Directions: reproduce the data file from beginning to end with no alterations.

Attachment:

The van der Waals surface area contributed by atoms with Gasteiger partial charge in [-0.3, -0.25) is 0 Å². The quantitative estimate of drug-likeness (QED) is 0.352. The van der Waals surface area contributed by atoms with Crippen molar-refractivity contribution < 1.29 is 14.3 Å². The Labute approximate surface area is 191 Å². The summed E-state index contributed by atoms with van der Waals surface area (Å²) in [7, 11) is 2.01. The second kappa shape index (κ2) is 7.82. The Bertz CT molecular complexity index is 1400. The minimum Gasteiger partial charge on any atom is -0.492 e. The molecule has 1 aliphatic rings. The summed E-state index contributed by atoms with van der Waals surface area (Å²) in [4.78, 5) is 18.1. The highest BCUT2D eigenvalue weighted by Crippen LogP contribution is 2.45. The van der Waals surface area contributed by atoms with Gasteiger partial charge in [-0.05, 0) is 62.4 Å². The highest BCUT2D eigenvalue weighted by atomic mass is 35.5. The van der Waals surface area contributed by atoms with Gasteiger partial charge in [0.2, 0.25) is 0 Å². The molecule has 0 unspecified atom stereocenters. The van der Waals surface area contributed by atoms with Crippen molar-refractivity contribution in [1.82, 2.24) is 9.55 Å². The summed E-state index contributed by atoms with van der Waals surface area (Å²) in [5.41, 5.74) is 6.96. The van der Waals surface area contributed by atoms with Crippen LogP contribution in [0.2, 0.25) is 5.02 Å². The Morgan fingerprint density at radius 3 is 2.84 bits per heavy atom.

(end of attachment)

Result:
The van der Waals surface area contributed by atoms with Gasteiger partial charge in [-0.3, -0.25) is 0 Å². The quantitative estimate of drug-likeness (QED) is 0.352. The van der Waals surface area contributed by atoms with Crippen molar-refractivity contribution < 1.29 is 14.3 Å². The Labute approximate surface area is 191 Å². The summed E-state index contributed by atoms with van der Waals surface area (Å²) in [7, 11) is 2.01. The second kappa shape index (κ2) is 7.82. The Bertz CT molecular complexity index is 1400. The minimum Gasteiger partial charge on any atom is -0.492 e. The molecule has 1 aliphatic rings. The summed E-state index contributed by atoms with van der Waals surface area (Å²) in [4.78, 5) is 18.1. The highest BCUT2D eigenvalue weighted by Crippen LogP contribution is 2.45. The van der Waals surface area contributed by atoms with Gasteiger partial charge in [-0.05, 0) is 62.4 Å². The highest BCUT2D eigenvalue weighted by atomic mass is 35.5. The van der Waals surface area contributed by atoms with Gasteiger partial charge in [0.2, 0.25) is 0 Å². The molecule has 0 unspecified atom stereocenters. The van der Waals surface area contributed by atoms with Crippen molar-refractivity contribution in [1.82, 2.24) is 9.55 Å². The summed E-state index contributed by atoms with van der Waals surface area (Å²) in [5.41, 5.74) is 6.96. The van der Waals surface area contributed by atoms with Crippen LogP contribution in [0.2, 0.25) is 5.02 Å². The Morgan fingerprint density at radius 3 is 2.84 bits per heavy atom.